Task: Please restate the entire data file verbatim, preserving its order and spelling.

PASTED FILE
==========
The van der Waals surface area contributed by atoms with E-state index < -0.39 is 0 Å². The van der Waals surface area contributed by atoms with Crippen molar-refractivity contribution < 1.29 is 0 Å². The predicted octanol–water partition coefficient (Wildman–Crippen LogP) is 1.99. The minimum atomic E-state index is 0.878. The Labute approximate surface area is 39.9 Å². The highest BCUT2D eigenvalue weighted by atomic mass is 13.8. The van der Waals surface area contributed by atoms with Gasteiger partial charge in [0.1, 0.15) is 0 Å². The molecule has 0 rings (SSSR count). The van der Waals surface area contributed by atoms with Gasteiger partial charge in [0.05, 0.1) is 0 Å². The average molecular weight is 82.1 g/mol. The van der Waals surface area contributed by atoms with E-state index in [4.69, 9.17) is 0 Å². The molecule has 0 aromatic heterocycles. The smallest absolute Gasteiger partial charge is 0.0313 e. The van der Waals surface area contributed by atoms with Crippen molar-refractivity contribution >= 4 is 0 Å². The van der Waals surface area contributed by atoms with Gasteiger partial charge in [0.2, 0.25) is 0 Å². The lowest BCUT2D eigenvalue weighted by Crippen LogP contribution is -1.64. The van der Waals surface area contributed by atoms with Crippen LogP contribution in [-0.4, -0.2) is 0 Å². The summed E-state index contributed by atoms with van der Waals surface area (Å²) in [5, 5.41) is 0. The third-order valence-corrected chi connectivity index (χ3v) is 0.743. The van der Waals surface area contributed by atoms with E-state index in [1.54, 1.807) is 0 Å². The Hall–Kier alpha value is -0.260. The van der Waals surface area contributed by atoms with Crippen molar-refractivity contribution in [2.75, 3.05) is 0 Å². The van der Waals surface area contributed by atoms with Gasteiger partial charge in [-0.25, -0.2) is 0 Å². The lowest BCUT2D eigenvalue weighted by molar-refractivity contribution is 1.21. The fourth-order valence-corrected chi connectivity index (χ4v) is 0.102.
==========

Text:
The van der Waals surface area contributed by atoms with E-state index < -0.39 is 0 Å². The van der Waals surface area contributed by atoms with Crippen molar-refractivity contribution < 1.29 is 0 Å². The predicted octanol–water partition coefficient (Wildman–Crippen LogP) is 1.99. The minimum atomic E-state index is 0.878. The Labute approximate surface area is 39.9 Å². The highest BCUT2D eigenvalue weighted by atomic mass is 13.8. The van der Waals surface area contributed by atoms with Gasteiger partial charge in [0.1, 0.15) is 0 Å². The molecule has 0 rings (SSSR count). The van der Waals surface area contributed by atoms with Gasteiger partial charge in [0.05, 0.1) is 0 Å². The average molecular weight is 82.1 g/mol. The van der Waals surface area contributed by atoms with E-state index in [4.69, 9.17) is 0 Å². The molecule has 0 aromatic heterocycles. The smallest absolute Gasteiger partial charge is 0.0313 e. The van der Waals surface area contributed by atoms with Crippen molar-refractivity contribution >= 4 is 0 Å². The van der Waals surface area contributed by atoms with Gasteiger partial charge in [0.2, 0.25) is 0 Å². The lowest BCUT2D eigenvalue weighted by Crippen LogP contribution is -1.64. The van der Waals surface area contributed by atoms with Crippen LogP contribution in [-0.4, -0.2) is 0 Å². The summed E-state index contributed by atoms with van der Waals surface area (Å²) in [5, 5.41) is 0. The third-order valence-corrected chi connectivity index (χ3v) is 0.743. The van der Waals surface area contributed by atoms with E-state index in [1.54, 1.807) is 0 Å². The Hall–Kier alpha value is -0.260. The van der Waals surface area contributed by atoms with Crippen molar-refractivity contribution in [2.75, 3.05) is 0 Å². The van der Waals surface area contributed by atoms with Gasteiger partial charge in [-0.25, -0.2) is 0 Å². The lowest BCUT2D eigenvalue weighted by molar-refractivity contribution is 1.21. The fourth-order valence-corrected chi connectivity index (χ4v) is 0.102.